Bloom and Fungicide Sprays


As we head into full bloom and early fruit set for the growers down south, please don’t forget about application of your fungicide sprays to combat peach scab.  This, along with peach leaf rust, are our major diseases here in Florida.

UFSun fruit
Peach Scab on ‘UFSun’. Notice scab lesions around the stem area where sprays were difficult to get in.

Please check the latest version of the Southeastern Peach, Nectarine, and Plum spray guide for options.  Please also pay attention to the suggested spray material choices, such as Captan and sulfur.  Sulfur is a good choice for this time of year, because it is relatively inexpensive and does a great job to cover the young fruit and protect it.  The downside is that it has a shorter efficacy length, meaning that you will have to spray more often than if you used a synthetic chemical like Captan.  Additionally, as we head into the bloom period and leaves begin to push open on the tree, be sure to begin your fertilization and irrigation regimes.  We still can get some rain during this time of year, so take that into consideration when you set up or run your irrigation programs.  For help on irrigation requirements, you can check the FAWN site for information on the evapotranspiration (ET) for the day or week.  Although we do not have an irrigation scheduler for peaches at this point, there is a citrus irrigation scheduler that may be helpful.  However, some growers are cutting the recommended amount for irrigation to peaches by various percentages according to their soil type and tree response.

A group at UF have a project in conjunction with the SWFWMD to investigate peach irrigation and reduction of water applications after harvest.  We are working with growers to establish best management practices for irrigation management, knowing that the afternoon thunderstorms often rolling through in June, July, and August can stymy our plans.

As always, be sure to let your county extension agent or myself know of any questions you have!  We are here to help.  Good luck and enjoy the beautiful blossoms!


New 2013 Spray Guide & Nematodes

March 3, 2013

The cooperative effort of several extension specialists throughout the Southeastern U.S. working on stone fruit have contributed to the latest update of the Southeastern Peach, Nectarine, and Plum Pest Management and Culture Guide.  Be sure to download the latest version and use it in your upcoming orchard spray regimens!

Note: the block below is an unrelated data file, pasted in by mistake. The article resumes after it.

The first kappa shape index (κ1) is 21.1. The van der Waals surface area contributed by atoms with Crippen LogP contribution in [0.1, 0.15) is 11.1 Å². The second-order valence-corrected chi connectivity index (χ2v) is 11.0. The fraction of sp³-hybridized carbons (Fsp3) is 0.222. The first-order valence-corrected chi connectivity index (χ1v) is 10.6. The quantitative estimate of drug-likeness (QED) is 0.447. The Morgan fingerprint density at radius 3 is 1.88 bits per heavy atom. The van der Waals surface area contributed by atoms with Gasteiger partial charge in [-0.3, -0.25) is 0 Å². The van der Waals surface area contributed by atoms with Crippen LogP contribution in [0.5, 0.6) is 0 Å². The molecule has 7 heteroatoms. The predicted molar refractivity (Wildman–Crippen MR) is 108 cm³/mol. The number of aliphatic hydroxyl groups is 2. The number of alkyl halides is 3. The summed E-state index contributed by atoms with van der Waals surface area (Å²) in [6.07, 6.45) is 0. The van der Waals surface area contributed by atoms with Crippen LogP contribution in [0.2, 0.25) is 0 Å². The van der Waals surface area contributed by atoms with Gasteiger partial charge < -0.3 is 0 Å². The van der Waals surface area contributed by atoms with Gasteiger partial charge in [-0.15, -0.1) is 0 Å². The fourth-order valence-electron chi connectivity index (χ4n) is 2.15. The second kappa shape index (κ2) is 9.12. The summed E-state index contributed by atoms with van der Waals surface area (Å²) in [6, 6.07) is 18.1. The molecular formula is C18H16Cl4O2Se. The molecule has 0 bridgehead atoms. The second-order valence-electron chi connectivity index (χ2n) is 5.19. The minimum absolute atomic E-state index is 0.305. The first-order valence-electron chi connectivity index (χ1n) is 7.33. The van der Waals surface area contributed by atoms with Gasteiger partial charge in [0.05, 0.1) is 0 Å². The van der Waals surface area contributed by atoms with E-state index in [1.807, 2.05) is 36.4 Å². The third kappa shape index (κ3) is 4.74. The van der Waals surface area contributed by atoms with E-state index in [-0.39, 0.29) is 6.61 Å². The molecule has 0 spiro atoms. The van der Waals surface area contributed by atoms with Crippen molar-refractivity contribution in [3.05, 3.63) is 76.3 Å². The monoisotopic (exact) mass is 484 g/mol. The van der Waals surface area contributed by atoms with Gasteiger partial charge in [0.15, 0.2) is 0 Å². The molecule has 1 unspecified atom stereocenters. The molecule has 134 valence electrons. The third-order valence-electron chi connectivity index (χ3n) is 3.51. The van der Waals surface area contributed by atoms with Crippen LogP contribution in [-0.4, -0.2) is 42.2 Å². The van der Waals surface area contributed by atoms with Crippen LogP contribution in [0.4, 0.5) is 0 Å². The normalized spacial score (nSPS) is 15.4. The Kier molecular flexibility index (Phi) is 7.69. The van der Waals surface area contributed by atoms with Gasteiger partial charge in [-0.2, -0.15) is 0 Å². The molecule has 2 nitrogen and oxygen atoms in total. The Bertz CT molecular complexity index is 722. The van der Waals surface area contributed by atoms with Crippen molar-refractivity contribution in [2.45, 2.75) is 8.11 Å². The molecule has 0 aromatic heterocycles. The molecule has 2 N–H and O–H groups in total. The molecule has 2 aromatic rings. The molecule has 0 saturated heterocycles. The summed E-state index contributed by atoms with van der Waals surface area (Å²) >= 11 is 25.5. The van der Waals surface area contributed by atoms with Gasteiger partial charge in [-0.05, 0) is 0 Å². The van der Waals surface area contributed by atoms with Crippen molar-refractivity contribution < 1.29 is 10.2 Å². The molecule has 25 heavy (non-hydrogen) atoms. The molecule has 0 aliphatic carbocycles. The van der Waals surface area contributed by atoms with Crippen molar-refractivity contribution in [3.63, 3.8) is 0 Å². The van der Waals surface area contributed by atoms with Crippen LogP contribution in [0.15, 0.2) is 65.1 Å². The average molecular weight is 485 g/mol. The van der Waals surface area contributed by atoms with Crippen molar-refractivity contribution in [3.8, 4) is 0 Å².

As I have traveled over the past six months or so, I have seen many trees that possibly have nematode issues; that is the trees flush out with early growth and sometimes bloom early, yet they lag behind later in the year from normal trees (Figure 1).

Figure 1.  Nematode-affected tree showing reduced growth, due to an outcross of ‘Flordaguard’ rootstock.

Tree affected by Meloidogyne floridensis
Figure 1. Nematode-affected tree showing reduced growth, due to an outcross of ‘Flordaguard’ rootstock.

What do you do if you suspect that nematodes have infected a tree in your orchard?

The first thing that I usually do is politely ask the grower if it’s ok to pull up their tree.  Often you will notice the either early or delayed growth from the rest of the orchard approximately one year from planting, so the trees are easily pulled up from the soil.  In many cases, we end up finding nematode galls throughout the root system (Figure 2).  These root knot galls are caused by the peach root knot nematode (Meloidogyne floridensis).  If you do find these, then dispose of the tree and replant with a new tree that is budded onto “true-to-type” ‘Flordaguard’ rootstock.  Having said this, in a nursery situation, it is often hard to catch those escapes that are outcrosses, and for those nurseries that use seeds to propagate ‘Flordaguard’ rootstock, outcrosses occur approximately 5% of the time, with another 10-15% being rogued out due to slow growth or small diameter caliper.